But perhaps Peter Stanford, Catherine Deveney and others of the Guardian and Observer have good reason to begin with ‘hypocrite’ and ‘hypocrisy’, to characterise not just the churchman himself but the Catholic Church’s (Rome & Edinburgh) way of dealing with Keith O’Brien in both life and death. The link is to Peter Stanford’s Guardian obituary yesterday, which in turn links to five earlier Guardian and Observer accounts:
Well, we must surely congratulate Eddie on his high standards of transparency. But I would ask a little more understanding for two modes of life that are very difficult to follow without falling into a “double life” — and especially in the days of Cardinal O’Brien’s youth, namely, life as a gay man and life as a clergyman. Gay men were expected to lie about their affectivity — and still more about any sexual life they might have — from the moment they discovered their nature, and clerics were expected to be impossible paragons of inhuman virtue. Given this grid, and a strong dose of confusion on the personal and theological planes, O’Brien’s misbehaviour is probably not at all off the map. It’s interesting that the most sympathetic account is given by a gay man writing in the, admittedly reactionary, Spectator: https://www.spectator.co.uk/2013/03/gay-sympathy-for-cardinal-obrien/ Eddie seems to think that Matthew Parris is writing out of bias in favour of a friend (was he?), but it seems to me that a deeper point is being made.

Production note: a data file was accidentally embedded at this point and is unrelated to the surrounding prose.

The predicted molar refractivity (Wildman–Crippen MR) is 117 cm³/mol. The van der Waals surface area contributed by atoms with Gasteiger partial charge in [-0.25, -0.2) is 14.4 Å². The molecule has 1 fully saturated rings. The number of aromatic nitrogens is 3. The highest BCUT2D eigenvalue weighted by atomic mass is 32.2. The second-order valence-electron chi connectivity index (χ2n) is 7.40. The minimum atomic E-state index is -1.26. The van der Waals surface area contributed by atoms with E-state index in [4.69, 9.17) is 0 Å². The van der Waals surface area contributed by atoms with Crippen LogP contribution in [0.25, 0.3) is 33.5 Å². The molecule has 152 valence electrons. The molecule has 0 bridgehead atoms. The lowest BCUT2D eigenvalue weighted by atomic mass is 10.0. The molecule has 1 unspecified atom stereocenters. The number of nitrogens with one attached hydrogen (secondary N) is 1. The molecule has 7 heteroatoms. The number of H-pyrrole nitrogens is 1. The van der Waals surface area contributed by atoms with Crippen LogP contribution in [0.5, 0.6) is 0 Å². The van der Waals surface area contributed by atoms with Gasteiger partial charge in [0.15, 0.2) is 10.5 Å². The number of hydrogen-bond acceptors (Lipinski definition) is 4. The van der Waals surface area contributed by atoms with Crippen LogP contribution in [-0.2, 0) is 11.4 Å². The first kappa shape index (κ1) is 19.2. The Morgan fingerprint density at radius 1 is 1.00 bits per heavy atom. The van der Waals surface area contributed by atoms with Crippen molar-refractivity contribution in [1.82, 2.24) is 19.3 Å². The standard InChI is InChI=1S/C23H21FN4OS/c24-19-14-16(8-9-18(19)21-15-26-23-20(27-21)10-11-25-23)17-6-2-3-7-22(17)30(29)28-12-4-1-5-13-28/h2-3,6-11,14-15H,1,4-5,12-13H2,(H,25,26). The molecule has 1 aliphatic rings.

Joe, thank you for the link to Matthew Parris’ Spectator article which I have now read for the first time. I think it is the most thoughtful and insightful reflection on the now obvious contradictions and dilemmas of Keith’s life that I have read.
Eddie, nobody could try and defend the hypocrisy but you know as well as I do there is an enormous amount of hypocrisy in our institutional church –at every level– concerning this particular matter and there are few with the sense of personal integrity and honesty that Joe possesses. Donald Cozzens and Richard Sipe provide startling evidence of percentages.
But, ultimately, Eddie, if you had known Keith as Seamus and I did you could not help but like him. It is as simple as that.
There is one factual inaccuracy in Peter Standford’s piece in the Guardian. Pope Francis did not tell Keith he could never set foot in Scotland again when they reached agreement on Keith’s future status. Francis was incredibly kind in how he treated Keith.
One of the more significant events omitted by Fr Aherne was the March for Life in Dublin on March 10th. Uplifting, good fun, young people in droves, intergenerational, prayerful in places, full of humanity, life enhancing, encouraging, invigorated participation in the preceding Holy Mass, celebratory, touching the emotions, apostleship in full flow, good physical exercise, blessed by the Lord with a rare day of sunny weather enclosed within two snowy week ends.